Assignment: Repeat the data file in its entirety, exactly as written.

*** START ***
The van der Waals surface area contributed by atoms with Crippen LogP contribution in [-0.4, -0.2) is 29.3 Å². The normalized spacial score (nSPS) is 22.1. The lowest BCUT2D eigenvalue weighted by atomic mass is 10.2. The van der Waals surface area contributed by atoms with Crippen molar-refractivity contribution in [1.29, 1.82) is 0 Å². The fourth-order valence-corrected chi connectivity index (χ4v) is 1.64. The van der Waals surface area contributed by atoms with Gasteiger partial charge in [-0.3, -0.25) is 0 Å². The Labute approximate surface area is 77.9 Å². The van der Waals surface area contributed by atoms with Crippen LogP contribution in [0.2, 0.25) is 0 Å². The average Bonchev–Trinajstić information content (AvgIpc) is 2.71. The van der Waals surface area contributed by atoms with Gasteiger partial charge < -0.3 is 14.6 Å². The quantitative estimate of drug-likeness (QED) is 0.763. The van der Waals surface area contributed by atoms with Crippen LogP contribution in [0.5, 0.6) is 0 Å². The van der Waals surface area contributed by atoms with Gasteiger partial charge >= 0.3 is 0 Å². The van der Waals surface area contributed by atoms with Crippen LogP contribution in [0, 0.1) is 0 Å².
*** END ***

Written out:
The van der Waals surface area contributed by atoms with Crippen LogP contribution in [-0.4, -0.2) is 29.3 Å². The normalized spacial score (nSPS) is 22.1. The lowest BCUT2D eigenvalue weighted by atomic mass is 10.2. The van der Waals surface area contributed by atoms with Crippen molar-refractivity contribution in [1.29, 1.82) is 0 Å². The fourth-order valence-corrected chi connectivity index (χ4v) is 1.64. The van der Waals surface area contributed by atoms with Gasteiger partial charge in [-0.3, -0.25) is 0 Å². The Labute approximate surface area is 77.9 Å². The van der Waals surface area contributed by atoms with Crippen LogP contribution in [0.2, 0.25) is 0 Å². The average Bonchev–Trinajstić information content (AvgIpc) is 2.71. The van der Waals surface area contributed by atoms with Gasteiger partial charge < -0.3 is 14.6 Å². The quantitative estimate of drug-likeness (QED) is 0.763. The van der Waals surface area contributed by atoms with Crippen LogP contribution in [0.5, 0.6) is 0 Å². The van der Waals surface area contributed by atoms with Gasteiger partial charge >= 0.3 is 0 Å². The van der Waals surface area contributed by atoms with Crippen LogP contribution in [0, 0.1) is 0 Å².